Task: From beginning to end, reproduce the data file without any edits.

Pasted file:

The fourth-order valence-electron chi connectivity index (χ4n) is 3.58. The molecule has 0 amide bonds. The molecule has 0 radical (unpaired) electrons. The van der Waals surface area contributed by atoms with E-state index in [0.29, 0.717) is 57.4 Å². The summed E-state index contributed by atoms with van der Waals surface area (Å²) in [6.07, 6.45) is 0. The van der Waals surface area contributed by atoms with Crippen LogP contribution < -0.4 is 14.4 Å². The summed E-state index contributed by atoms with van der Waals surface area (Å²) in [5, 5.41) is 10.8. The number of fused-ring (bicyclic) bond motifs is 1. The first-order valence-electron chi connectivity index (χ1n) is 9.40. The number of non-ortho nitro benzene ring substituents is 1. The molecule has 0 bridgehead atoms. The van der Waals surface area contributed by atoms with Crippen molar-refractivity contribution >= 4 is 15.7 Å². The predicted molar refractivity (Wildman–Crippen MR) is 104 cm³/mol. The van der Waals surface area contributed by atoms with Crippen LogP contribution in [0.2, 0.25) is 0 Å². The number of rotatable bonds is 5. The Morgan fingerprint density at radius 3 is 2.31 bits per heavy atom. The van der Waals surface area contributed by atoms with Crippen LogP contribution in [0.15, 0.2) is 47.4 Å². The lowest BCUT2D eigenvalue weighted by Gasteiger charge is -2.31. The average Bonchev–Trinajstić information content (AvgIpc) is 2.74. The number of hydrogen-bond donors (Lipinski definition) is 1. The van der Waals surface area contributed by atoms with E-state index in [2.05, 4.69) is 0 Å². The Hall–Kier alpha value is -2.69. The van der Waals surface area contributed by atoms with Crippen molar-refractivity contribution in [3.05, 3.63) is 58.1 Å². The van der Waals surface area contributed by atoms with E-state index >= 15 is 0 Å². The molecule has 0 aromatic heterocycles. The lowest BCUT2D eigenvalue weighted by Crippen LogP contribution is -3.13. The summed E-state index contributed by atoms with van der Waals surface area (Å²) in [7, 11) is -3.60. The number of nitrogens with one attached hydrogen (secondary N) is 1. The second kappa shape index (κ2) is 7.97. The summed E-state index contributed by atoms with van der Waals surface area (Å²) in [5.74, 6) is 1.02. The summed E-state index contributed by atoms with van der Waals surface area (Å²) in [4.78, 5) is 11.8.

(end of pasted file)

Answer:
The fourth-order valence-electron chi connectivity index (χ4n) is 3.58. The molecule has 0 amide bonds. The molecule has 0 radical (unpaired) electrons. The van der Waals surface area contributed by atoms with E-state index in [0.29, 0.717) is 57.4 Å². The summed E-state index contributed by atoms with van der Waals surface area (Å²) in [6.07, 6.45) is 0. The van der Waals surface area contributed by atoms with Crippen LogP contribution < -0.4 is 14.4 Å². The summed E-state index contributed by atoms with van der Waals surface area (Å²) in [5, 5.41) is 10.8. The number of fused-ring (bicyclic) bond motifs is 1. The first-order valence-electron chi connectivity index (χ1n) is 9.40. The number of non-ortho nitro benzene ring substituents is 1. The molecule has 0 bridgehead atoms. The van der Waals surface area contributed by atoms with Crippen molar-refractivity contribution >= 4 is 15.7 Å². The predicted molar refractivity (Wildman–Crippen MR) is 104 cm³/mol. The van der Waals surface area contributed by atoms with Crippen LogP contribution in [0.2, 0.25) is 0 Å². The number of rotatable bonds is 5. The Morgan fingerprint density at radius 3 is 2.31 bits per heavy atom. The van der Waals surface area contributed by atoms with Crippen LogP contribution in [0.15, 0.2) is 47.4 Å². The lowest BCUT2D eigenvalue weighted by Gasteiger charge is -2.31. The average Bonchev–Trinajstić information content (AvgIpc) is 2.74. The number of hydrogen-bond donors (Lipinski definition) is 1. The van der Waals surface area contributed by atoms with E-state index in [2.05, 4.69) is 0 Å². The Hall–Kier alpha value is -2.69. The van der Waals surface area contributed by atoms with Crippen molar-refractivity contribution in [3.05, 3.63) is 58.1 Å². The van der Waals surface area contributed by atoms with E-state index >= 15 is 0 Å². The molecule has 0 aromatic heterocycles. The lowest BCUT2D eigenvalue weighted by Crippen LogP contribution is -3.13. The summed E-state index contributed by atoms with van der Waals surface area (Å²) in [7, 11) is -3.60. The number of nitrogens with one attached hydrogen (secondary N) is 1. The second kappa shape index (κ2) is 7.97. The summed E-state index contributed by atoms with van der Waals surface area (Å²) in [5.74, 6) is 1.02. The summed E-state index contributed by atoms with van der Waals surface area (Å²) in [4.78, 5) is 11.8.